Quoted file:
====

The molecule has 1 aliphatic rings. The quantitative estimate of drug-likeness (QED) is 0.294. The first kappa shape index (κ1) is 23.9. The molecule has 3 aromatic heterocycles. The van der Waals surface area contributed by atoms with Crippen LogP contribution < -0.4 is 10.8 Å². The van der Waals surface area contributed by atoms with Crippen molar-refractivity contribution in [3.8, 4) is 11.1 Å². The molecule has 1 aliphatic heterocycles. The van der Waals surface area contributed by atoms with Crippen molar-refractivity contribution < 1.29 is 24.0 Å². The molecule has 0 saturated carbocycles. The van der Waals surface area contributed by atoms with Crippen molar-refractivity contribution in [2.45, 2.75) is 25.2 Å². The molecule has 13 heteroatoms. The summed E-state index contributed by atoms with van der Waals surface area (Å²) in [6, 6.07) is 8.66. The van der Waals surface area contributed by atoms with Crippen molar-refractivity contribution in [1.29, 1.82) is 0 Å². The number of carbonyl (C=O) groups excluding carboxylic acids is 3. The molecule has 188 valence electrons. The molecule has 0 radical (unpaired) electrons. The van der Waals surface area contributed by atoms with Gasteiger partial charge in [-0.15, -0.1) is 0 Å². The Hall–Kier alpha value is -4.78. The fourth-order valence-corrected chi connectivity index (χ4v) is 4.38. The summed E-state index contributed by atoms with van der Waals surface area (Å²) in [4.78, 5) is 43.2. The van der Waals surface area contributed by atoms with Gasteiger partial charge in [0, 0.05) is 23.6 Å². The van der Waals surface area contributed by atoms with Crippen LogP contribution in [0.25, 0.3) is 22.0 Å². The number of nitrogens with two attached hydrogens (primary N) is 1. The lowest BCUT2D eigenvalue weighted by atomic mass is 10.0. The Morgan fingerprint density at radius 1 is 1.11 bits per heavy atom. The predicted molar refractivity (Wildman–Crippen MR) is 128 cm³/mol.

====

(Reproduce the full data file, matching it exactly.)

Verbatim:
The molecule has 1 aliphatic rings. The quantitative estimate of drug-likeness (QED) is 0.294. The first kappa shape index (κ1) is 23.9. The molecule has 3 aromatic heterocycles. The van der Waals surface area contributed by atoms with Crippen LogP contribution < -0.4 is 10.8 Å². The van der Waals surface area contributed by atoms with Crippen molar-refractivity contribution in [3.8, 4) is 11.1 Å². The molecule has 1 aliphatic heterocycles. The van der Waals surface area contributed by atoms with Crippen molar-refractivity contribution < 1.29 is 24.0 Å². The molecule has 0 saturated carbocycles. The van der Waals surface area contributed by atoms with Crippen molar-refractivity contribution in [2.45, 2.75) is 25.2 Å². The molecule has 13 heteroatoms. The summed E-state index contributed by atoms with van der Waals surface area (Å²) in [6, 6.07) is 8.66. The van der Waals surface area contributed by atoms with Crippen molar-refractivity contribution in [1.29, 1.82) is 0 Å². The number of carbonyl (C=O) groups excluding carboxylic acids is 3. The molecule has 188 valence electrons. The molecule has 0 radical (unpaired) electrons. The van der Waals surface area contributed by atoms with Gasteiger partial charge in [-0.15, -0.1) is 0 Å². The Hall–Kier alpha value is -4.78. The fourth-order valence-corrected chi connectivity index (χ4v) is 4.38. The summed E-state index contributed by atoms with van der Waals surface area (Å²) in [4.78, 5) is 43.2. The van der Waals surface area contributed by atoms with Gasteiger partial charge in [0, 0.05) is 23.6 Å². The van der Waals surface area contributed by atoms with Crippen LogP contribution in [0.25, 0.3) is 22.0 Å². The number of nitrogens with two attached hydrogens (primary N) is 1. The lowest BCUT2D eigenvalue weighted by atomic mass is 10.0. The Morgan fingerprint density at radius 1 is 1.11 bits per heavy atom. The predicted molar refractivity (Wildman–Crippen MR) is 128 cm³/mol.